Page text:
Few trials addressed the extent to which the care in stroke units differed from the care in general medical wardsa. In some trials, an identical diagnosis and treatment strategy was applied in both settings. The difference between the intervention (stroke unit care) and the comparator (general medical ward care) was wide-ranging, with the most structured form of stroke unit being comprised of multidisciplinary collaboration, early examination, early mobilization (first hour after admission) and care protocol . The least organized form of stroke unit was characterized by multidisciplinary collaboration only [26, 27].
Effects of acute stroke unit care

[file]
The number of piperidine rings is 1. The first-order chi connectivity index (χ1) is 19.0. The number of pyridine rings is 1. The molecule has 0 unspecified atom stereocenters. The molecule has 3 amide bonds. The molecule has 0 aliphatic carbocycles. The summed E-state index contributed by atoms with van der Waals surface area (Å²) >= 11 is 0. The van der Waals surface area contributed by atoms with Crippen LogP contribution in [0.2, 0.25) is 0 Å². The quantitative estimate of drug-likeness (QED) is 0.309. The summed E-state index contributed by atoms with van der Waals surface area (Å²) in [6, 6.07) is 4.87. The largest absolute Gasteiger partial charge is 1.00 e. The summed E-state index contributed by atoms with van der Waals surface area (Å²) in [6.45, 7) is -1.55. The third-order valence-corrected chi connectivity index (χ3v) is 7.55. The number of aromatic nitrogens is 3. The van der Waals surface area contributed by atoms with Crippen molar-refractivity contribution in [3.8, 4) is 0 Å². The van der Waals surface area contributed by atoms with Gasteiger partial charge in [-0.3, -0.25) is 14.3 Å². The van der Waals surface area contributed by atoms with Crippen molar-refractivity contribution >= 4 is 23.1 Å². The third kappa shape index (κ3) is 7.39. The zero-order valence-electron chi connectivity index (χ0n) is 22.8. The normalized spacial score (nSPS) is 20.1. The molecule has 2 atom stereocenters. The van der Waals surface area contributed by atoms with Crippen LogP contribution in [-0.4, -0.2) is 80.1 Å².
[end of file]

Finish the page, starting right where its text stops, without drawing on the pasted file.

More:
The benefit of acute stroke unit care was of borderline statistical significance on mortality (OR 0.84, 0.70-1.00, P = 0.05, I2 = 0%, see Figure 2). Two subgroups were introduced into the meta-analysis: acute stroke unit (ASU) and comprehensive stroke unit (CSU). Acute stroke units admit patients in the acute phase but discharge early (usually within seven days). Comprehensive stroke units admit patients in the acute phase but also provide rehabilitation for at least one week if necessary. No significant difference was observed in the efficacy of stroke unit care across these two subgroups (P for subgroup difference: 0.70). The odds ratio of death for those treated in stroke units was estimated at 0.84 (0.70 - 1.00) compared to general medical ward care. Stroke unit care was significantly more efficacious than general medical ward care for the following endpoints: independency (OR 1.23, 95% CI 1.04 to 1.45, I2 = 42%, P = 0.01) death or institutional care (OR 0.70, 0.60 to 0.83, I2 = 0%, P < 0.0001), institutional care (OR 0.61, 95% CI 0.47 to 0.79, I2 = 39%, P = 0.0002), death or dependency (OR 0.81, 95% CI 0.69 to 0.96, I2 = 42%, P = 0.01), and length of stay (days) in a hospital or institution or both (standardized mean difference −1.79 days, 95% CI −2.53 to −1.04, I2 = 78%, P < 0.00001). No significant improvement in dependency was observed post stroke unit care (OR 0.92, 95% CI 0.74 to 1.13, I2 = 46%, P = 0.42).